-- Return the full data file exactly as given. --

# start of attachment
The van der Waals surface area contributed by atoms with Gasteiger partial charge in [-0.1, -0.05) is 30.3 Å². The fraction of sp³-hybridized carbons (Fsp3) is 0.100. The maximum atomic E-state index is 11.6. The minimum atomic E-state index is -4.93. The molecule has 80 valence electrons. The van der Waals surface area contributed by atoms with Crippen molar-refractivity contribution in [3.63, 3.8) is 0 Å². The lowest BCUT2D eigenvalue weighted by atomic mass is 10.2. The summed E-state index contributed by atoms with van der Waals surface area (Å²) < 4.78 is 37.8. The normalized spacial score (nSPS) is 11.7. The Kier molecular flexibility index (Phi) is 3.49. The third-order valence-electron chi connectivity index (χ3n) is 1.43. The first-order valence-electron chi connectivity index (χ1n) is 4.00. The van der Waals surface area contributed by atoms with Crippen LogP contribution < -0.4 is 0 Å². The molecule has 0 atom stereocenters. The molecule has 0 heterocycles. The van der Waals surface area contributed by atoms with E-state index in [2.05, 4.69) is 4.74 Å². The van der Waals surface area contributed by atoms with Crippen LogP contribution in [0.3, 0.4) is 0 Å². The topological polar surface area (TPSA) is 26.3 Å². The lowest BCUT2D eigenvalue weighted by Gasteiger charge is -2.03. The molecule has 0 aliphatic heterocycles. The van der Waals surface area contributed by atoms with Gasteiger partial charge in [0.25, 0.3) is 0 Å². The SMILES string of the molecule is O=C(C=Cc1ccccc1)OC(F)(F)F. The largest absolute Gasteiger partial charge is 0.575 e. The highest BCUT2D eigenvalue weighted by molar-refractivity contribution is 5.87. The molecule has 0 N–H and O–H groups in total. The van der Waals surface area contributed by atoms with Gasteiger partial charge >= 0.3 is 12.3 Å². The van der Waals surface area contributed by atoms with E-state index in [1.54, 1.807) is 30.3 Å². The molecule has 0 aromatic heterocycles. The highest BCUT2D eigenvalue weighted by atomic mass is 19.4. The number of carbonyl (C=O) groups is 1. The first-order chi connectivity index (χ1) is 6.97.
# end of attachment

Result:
The van der Waals surface area contributed by atoms with Gasteiger partial charge in [-0.1, -0.05) is 30.3 Å². The fraction of sp³-hybridized carbons (Fsp3) is 0.100. The maximum atomic E-state index is 11.6. The minimum atomic E-state index is -4.93. The molecule has 80 valence electrons. The van der Waals surface area contributed by atoms with Crippen molar-refractivity contribution in [3.63, 3.8) is 0 Å². The lowest BCUT2D eigenvalue weighted by atomic mass is 10.2. The summed E-state index contributed by atoms with van der Waals surface area (Å²) < 4.78 is 37.8. The normalized spacial score (nSPS) is 11.7. The Kier molecular flexibility index (Phi) is 3.49. The third-order valence-electron chi connectivity index (χ3n) is 1.43. The first-order valence-electron chi connectivity index (χ1n) is 4.00. The van der Waals surface area contributed by atoms with Crippen LogP contribution < -0.4 is 0 Å². The molecule has 0 atom stereocenters. The molecule has 0 heterocycles. The van der Waals surface area contributed by atoms with E-state index in [2.05, 4.69) is 4.74 Å². The van der Waals surface area contributed by atoms with Crippen LogP contribution in [0.3, 0.4) is 0 Å². The topological polar surface area (TPSA) is 26.3 Å². The lowest BCUT2D eigenvalue weighted by Gasteiger charge is -2.03. The molecule has 0 aliphatic heterocycles. The van der Waals surface area contributed by atoms with Gasteiger partial charge in [0.25, 0.3) is 0 Å². The SMILES string of the molecule is O=C(C=Cc1ccccc1)OC(F)(F)F. The largest absolute Gasteiger partial charge is 0.575 e. The highest BCUT2D eigenvalue weighted by molar-refractivity contribution is 5.87. The molecule has 0 N–H and O–H groups in total. The van der Waals surface area contributed by atoms with Gasteiger partial charge >= 0.3 is 12.3 Å². The van der Waals surface area contributed by atoms with E-state index in [1.54, 1.807) is 30.3 Å². The molecule has 0 aromatic heterocycles. The highest BCUT2D eigenvalue weighted by atomic mass is 19.4. The number of carbonyl (C=O) groups is 1. The first-order chi connectivity index (χ1) is 6.97.